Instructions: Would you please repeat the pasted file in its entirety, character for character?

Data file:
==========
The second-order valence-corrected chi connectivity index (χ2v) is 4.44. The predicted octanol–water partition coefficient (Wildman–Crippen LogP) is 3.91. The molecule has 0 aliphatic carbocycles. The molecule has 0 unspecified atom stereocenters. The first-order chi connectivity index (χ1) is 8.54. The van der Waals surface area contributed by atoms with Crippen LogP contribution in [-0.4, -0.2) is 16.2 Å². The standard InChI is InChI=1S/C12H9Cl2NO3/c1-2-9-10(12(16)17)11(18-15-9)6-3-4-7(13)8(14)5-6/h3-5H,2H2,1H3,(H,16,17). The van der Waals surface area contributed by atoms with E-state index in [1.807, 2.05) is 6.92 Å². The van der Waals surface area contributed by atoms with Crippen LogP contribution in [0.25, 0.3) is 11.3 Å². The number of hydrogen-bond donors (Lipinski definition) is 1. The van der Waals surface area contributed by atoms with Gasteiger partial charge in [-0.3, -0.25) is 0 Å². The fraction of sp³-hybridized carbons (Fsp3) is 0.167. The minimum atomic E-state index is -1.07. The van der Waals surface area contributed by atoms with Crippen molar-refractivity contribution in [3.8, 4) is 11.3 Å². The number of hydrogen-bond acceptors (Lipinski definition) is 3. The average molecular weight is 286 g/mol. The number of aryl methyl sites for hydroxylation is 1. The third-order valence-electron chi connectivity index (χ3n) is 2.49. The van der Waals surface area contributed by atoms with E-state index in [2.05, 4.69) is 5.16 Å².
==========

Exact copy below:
The second-order valence-corrected chi connectivity index (χ2v) is 4.44. The predicted octanol–water partition coefficient (Wildman–Crippen LogP) is 3.91. The molecule has 0 aliphatic carbocycles. The molecule has 0 unspecified atom stereocenters. The first-order chi connectivity index (χ1) is 8.54. The van der Waals surface area contributed by atoms with Crippen LogP contribution in [-0.4, -0.2) is 16.2 Å². The standard InChI is InChI=1S/C12H9Cl2NO3/c1-2-9-10(12(16)17)11(18-15-9)6-3-4-7(13)8(14)5-6/h3-5H,2H2,1H3,(H,16,17). The van der Waals surface area contributed by atoms with E-state index in [1.807, 2.05) is 6.92 Å². The van der Waals surface area contributed by atoms with Crippen LogP contribution in [0.25, 0.3) is 11.3 Å². The number of hydrogen-bond donors (Lipinski definition) is 1. The van der Waals surface area contributed by atoms with Gasteiger partial charge in [-0.3, -0.25) is 0 Å². The fraction of sp³-hybridized carbons (Fsp3) is 0.167. The minimum atomic E-state index is -1.07. The van der Waals surface area contributed by atoms with Crippen molar-refractivity contribution in [3.8, 4) is 11.3 Å². The number of hydrogen-bond acceptors (Lipinski definition) is 3. The average molecular weight is 286 g/mol. The number of aryl methyl sites for hydroxylation is 1. The third-order valence-electron chi connectivity index (χ3n) is 2.49. The van der Waals surface area contributed by atoms with E-state index in [2.05, 4.69) is 5.16 Å².